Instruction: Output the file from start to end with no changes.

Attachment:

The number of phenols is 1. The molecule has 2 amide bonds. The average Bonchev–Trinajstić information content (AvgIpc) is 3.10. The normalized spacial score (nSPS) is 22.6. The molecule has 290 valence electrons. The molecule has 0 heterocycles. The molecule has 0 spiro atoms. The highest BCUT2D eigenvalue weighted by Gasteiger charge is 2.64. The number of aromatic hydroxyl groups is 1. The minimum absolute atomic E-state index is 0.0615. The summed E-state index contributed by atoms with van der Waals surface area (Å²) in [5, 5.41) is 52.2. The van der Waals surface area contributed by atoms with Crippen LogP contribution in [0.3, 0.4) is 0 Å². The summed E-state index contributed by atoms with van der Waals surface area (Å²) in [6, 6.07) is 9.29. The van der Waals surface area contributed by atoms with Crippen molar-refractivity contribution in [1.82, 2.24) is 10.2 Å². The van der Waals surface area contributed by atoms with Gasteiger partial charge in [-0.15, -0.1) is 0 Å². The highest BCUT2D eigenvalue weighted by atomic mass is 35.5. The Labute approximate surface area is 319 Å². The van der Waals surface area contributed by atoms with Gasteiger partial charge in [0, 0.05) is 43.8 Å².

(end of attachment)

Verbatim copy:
The number of phenols is 1. The molecule has 2 amide bonds. The average Bonchev–Trinajstić information content (AvgIpc) is 3.10. The normalized spacial score (nSPS) is 22.6. The molecule has 290 valence electrons. The molecule has 0 heterocycles. The molecule has 0 spiro atoms. The highest BCUT2D eigenvalue weighted by Gasteiger charge is 2.64. The number of aromatic hydroxyl groups is 1. The minimum absolute atomic E-state index is 0.0615. The summed E-state index contributed by atoms with van der Waals surface area (Å²) in [5, 5.41) is 52.2. The van der Waals surface area contributed by atoms with Crippen LogP contribution in [0.3, 0.4) is 0 Å². The summed E-state index contributed by atoms with van der Waals surface area (Å²) in [6, 6.07) is 9.29. The van der Waals surface area contributed by atoms with Crippen molar-refractivity contribution in [1.82, 2.24) is 10.2 Å². The van der Waals surface area contributed by atoms with Gasteiger partial charge in [-0.15, -0.1) is 0 Å². The highest BCUT2D eigenvalue weighted by atomic mass is 35.5. The Labute approximate surface area is 319 Å². The van der Waals surface area contributed by atoms with Gasteiger partial charge in [0, 0.05) is 43.8 Å².